On the official level, Prime Minister Mostafa Madbouly lauded the decision as a pathway for obtaining soft loans from the New Development Bank to facilitatedevelopment and infrastructure projects. He noted that BRICS strives to upend the unipolar system and create a balance in the management of global files.
The Egyptian Minister of Finance Mohamed Maeet asserted that Egypt's accession to the BRICS will boost investment, provide new export opportunities, and increase foreign flows, as well as deepen economic cooperation and trade exchange between Egypt and the member states.
Though the pro-regime Al-Shrouk praised Egypt’s accession to the BRICS, describing it as a “strategic accomplishment for Egypt’s foreign policy,” the newspaper also provided a more balanced reflection on key challenges to BRICS. Among those challenges was the aforementioned institutional limitations. The BRICS group is neither an international nor a regional institution, and lacks headquarters, a secretary-general, or an executive council to make decisions. Therefore, Egypt will be joining an entity which is institutionally weak, and consequently, reaps few rewards.
Furthermore, political discord among key members of the BRICS, namely the historical hostility between India and China and the Saudi-Iran rivalry, may endanger attempts at cooperation. There are fears that further expansion in its membership will further exacerbate heterogeneity among member states, thus hindering its potential success.
Looking at the opposition, many in the Egyptian media worked to discredit the country’s accession to BRICS, expressing doubt over the supposed impact on the Egyptian economy. According to media anchor Moatz Matar of Al-Shoub TV, Egypt suffers from a huge trade deficit with BRICS states estimated at $29 billion. With Egypt joining, its imports from BRICS members could double, with the trade deficit following suit. If Egypt fails to cover that deficit, it may be forced to sell more assets or allow the BRICS states to pay in Egyptian pound for using the Suez Canal. Both scenarios are disastrous to the Egyptian economy and the ever-devaluing Egyptian pound.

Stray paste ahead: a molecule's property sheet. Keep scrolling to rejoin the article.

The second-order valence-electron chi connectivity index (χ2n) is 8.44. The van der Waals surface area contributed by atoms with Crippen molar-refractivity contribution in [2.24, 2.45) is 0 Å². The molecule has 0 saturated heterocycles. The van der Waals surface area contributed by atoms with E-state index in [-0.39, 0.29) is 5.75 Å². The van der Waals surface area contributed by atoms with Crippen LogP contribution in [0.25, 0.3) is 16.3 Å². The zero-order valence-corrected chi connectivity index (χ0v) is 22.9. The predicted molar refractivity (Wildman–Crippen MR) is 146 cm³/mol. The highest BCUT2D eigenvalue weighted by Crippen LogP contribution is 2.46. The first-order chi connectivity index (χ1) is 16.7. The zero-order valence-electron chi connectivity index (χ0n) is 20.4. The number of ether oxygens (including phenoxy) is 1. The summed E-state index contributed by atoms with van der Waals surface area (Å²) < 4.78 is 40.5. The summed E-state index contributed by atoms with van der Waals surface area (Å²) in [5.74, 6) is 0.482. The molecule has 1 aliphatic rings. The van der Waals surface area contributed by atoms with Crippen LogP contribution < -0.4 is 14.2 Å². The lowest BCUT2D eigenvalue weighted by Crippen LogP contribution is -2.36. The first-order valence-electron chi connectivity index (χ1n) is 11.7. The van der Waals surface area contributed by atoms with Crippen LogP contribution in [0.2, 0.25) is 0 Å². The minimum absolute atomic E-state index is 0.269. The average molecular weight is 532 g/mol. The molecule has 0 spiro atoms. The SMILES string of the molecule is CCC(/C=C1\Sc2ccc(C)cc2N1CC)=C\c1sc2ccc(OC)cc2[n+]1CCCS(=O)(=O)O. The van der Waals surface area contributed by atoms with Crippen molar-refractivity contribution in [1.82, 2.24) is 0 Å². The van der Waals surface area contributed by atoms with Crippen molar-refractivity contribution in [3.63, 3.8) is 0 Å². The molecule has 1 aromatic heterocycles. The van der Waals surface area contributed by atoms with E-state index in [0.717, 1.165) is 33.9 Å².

Opposition site Mada Masr also discredited Egypt’s accession to BRICS and maintained that joining the bloc is not a magic formula for Egypt’s economic woes. While the step could alleviate the import bill, it would not necessarily improve Egypt’s trade deficit. The country’s dollar crisis will not vanish upon joining BRICS, and Cairo would still “need to increase its foreign exchange sources through exports, tourism and foreign direct investment.”
Moreover, prominent opposition economic experts also dismissed Egypt’s accession as ineffective. Economic expert Mostafa Shahin claimed that China launched BRICS to expand its markets abroad in order to compete with the United States. He also maintained that amid Egypt’s economic woes, its accession to BRICS is expected to double imports and consequently deepen trade deficits, increase its debt, and stifle any attempt to revive domestic industry. Another economic expert, Hany Tawfik, commented that unless Egypt works to attract the necessary investments to produce more than it consumes and export more than it imports, BRICS membership will yield little. Egyptwill simply switch from a dollar debtor to yuan, rubles, and riyals debtor.
The Muslim Brotherhood has also been critical of the move and claimed that Egypt’s main goal in joining BRICS is to seek a new outlet to obtain loans from the New Development Bank. Even if true, Sisi's hopes to borrow from the Bank have been ruined since the bank is currently suffering from difficulties in providing new loans. Moreover, joining BRICS will not solve the twin issues of weak local production and the lack of sufficient exports that Egypt must address in order to effectively access the BRICS market.
With the upcoming presidential elections scheduled for the beginning of 2024, the exaggerated media campaign among pro-regime sources about Egypt’s accession to BRICS aims to alleviate public discontent over mounting inflation and rampant poverty. If successful, the positive coverage could serve as a lifeline for Sisi’s popularity and stave off potential domestic unrest.
It is worth noting that the president of Brazil previously invited former president Mubarak to join BRICS, but he refused for fear of endangering his relations with the West. Sisi needs to take this into consideration as well; BRICS includes states that disagree—and in some cases outright oppose— Egypt’s Western allies. This situation could very well cause a rift between Egypt and its Western counterparts, especially the United States. Hence, the success of Egypt joining the BRICS will rely on the extent of its ability not to be drawn into international polarization.
In the end, it is necessary for Egyptians not to overestimate the quick benefits that Egypt can reap from joining BRICS. In other words, Egypt needs to pursue a policy of export-oriented industrialization (EOI) to open new markets with the BRICS countries so as to correct its trade deficit. Egypt also needs to better manage its current assets and resources to increase its revenue and fulfill its debt obligations, in addition to removing all bureaucratic barriers to foreign investment.